By Jeremy Hallock
By James Khubiar
By Observer Staff
By Kelly Dearmore
By Jim Schutze
By Rachel Watts
By Lauren Drewes Daniels
Now, we know plenty of people hate cover bands. They're an easier target than Carrot Top: They don't write their own songs; they don't even use props in their comedy. To these naysayers, however, we have one thing to say: Come on. These are the same people who hate Christmas, who scorn the sunshine, who would never admit the ameliorating affects of junk food on a hangover, who, who, who, who dislike pink glitter. Wait--what were we talking about? The point is that cover bands serve a purpose in the musical ecosphere, and it's not nearly as corny as the term "musical ecosphere." They are fun. They are easy. And, as bars and wedding planners well know, they are popular.
Few more so than Hard Night's Day. This is the second year in a row that the Fake Fab Four (curiously numbering five)--Bob Cummings, Mark Ehmann, Paul Averitt, Carter Livingston and Doug Cox--have won this honor. Although the band has left longtime venue Club Dada (who filled that spot with a fellow nominee, the awe-inspiring, all-request Chris Holt's Jukebox), Hard Night's Day still enjoys regular gigs at St. Martin's, the Bone and Lakewood Bar & Grill. Their fan base is devoted and ever evolving, much like the band whose songs inspire them. Sure, it's easy to knock Hard Night's Day. It's even easier to sing along. --S.H.
Best New Act
Other than, say, Metallica or Slayer or, well, pretty much any metal band, no name says more about the group that uses it than Radiant. Dictionary says "filled with light; bright; glowing; beaming," and so would anyone who's heard the band's The Sound of Splitting Atoms EP, which could more appropriately be called The Sound of Texas' Answer to Coldplay. Seven songs rarely say so much, especially when they're coming from such a young quartet--singer-guitarist Levi Smith, drummer Daniel Hopkins, guitarist Dragan Jakovljevic and Jon Schoemaker on bass and keys. From first shot ("Wondermaker") to last call ("Save Us"), the disc is spiritual without being in-your-face about it, beautiful but not fragile, fully formed with enough potential left over to keep listeners excited. Call it rock and soul, the kind of music where the lump in your throat is big enough to sit in with the band by the end of the set. Fact is, "Way You Make Me Feel" is enough to win Radiant this award, a personal prayer that comes across as a national anthem, with a chorus that sticks in your head like autopsy photos. They're the Best New Act now; much more than that in the years to come. --Z.C.
I Love Math
Folk/Acoustic; Best Bassist (Jason Garner)
I Love Math could have been considered an acoustic project when it started as the lower-key, Sunday-night-at-Barley-House offshoot of singer-guitarist John Dufilho and bassist Jason Garner's main band, the Deathray Davies. But that label soon rang false, and it still does; "stripped down" is a better peg on which to hang the group's roots-inflected, record-collection-reflecting music, a set that comes off like the soundtrack to a Wes Anderson film, with sure-footed ease. And folk is appropriate only if your definition means that a) someone in the band has to be seated on a stool, b) the melodies are a point on a line that begins with Charlie Patton and hits Bob Dylan and Tom Petty along the way and c) the lyrics actually say something, occasionally without saying anything at all. You can shorten the discussion by just calling them pretty great. Garner is the heart of the band (a versatile four-string champion, here and with the DRD), Dufilho is the soul and guitarist Aaron Kelley and drummer Philip Peeples are the backbone. It's a combination that, on a good night, works even better than Garner and Dufilho's main gig. --Z.C.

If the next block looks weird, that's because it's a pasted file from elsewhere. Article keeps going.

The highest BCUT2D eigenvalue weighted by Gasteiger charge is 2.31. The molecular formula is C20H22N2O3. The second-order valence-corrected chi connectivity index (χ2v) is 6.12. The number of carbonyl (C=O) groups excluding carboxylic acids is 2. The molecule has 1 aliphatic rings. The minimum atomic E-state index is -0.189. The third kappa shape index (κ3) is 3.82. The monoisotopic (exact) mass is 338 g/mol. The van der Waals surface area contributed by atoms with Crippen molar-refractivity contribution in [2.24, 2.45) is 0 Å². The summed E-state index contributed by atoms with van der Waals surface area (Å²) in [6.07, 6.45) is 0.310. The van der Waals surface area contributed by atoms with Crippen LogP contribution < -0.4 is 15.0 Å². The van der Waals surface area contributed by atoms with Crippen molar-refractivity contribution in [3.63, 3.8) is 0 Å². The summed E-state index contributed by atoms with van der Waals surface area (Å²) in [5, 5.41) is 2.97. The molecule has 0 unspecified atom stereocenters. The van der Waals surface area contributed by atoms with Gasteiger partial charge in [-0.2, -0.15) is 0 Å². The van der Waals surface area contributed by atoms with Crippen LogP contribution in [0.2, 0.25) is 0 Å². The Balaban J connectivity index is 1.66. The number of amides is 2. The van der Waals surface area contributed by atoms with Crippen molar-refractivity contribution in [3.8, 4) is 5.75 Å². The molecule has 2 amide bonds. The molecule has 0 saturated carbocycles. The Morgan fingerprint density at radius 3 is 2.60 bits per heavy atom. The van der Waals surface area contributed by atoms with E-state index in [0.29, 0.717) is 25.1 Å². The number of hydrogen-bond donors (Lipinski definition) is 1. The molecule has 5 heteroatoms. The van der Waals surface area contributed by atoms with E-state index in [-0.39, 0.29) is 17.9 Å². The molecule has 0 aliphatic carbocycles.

They say history forgotten is doomed to be repeated. But, with the blues at least, history forgotten just seems to be forgotten. The blues has become like adult contemporary with a Southern accent, something created by and for the middle-aged and older. Maybe it's because young folks don't have the hardscrabble lives of Blind Lemon Jefferson and Robert Johnson, men who lived fast and died young, making their furious mark on the burgeoning blues track, with its depot in Deep Ellum. Or maybe it's because Stevie Ray Vaughan is a guy kids hear about but never actually hear. But now--finally--a club called Deep Ellum Blues has brought blues back into Deep Ellum. And that's good for everybody--fans, bands and anyone willing to listen.
The Silvertones--winners of this award three out of the last four years--are excited about this club. A new venue, a new crowd, a new opportunity. The band plays all over town, from Hole in the Wall in Dallas to Up in Smoke in Keller to Tap Inn in Grapevine, spreading the blend of surf rock and traditional blues they've recorded on Cruisin', a studio album, and the live recording Hot in the Hole. The Silvertones--co-founders Randy Ball (drummer-vocalist) and Brian Wicker (stand-up bass player), eight-year member Leo Delavega (a left-handed guitarist who plays a right-handed guitar upside down) and guitarist David Smith (who replaced longtime member Walter Delesandri, who died of a heart attack in June 2003)--are completing another album, but they don't have a label or financing yet. Maybe now they have a better chance. --Shannon Sutlief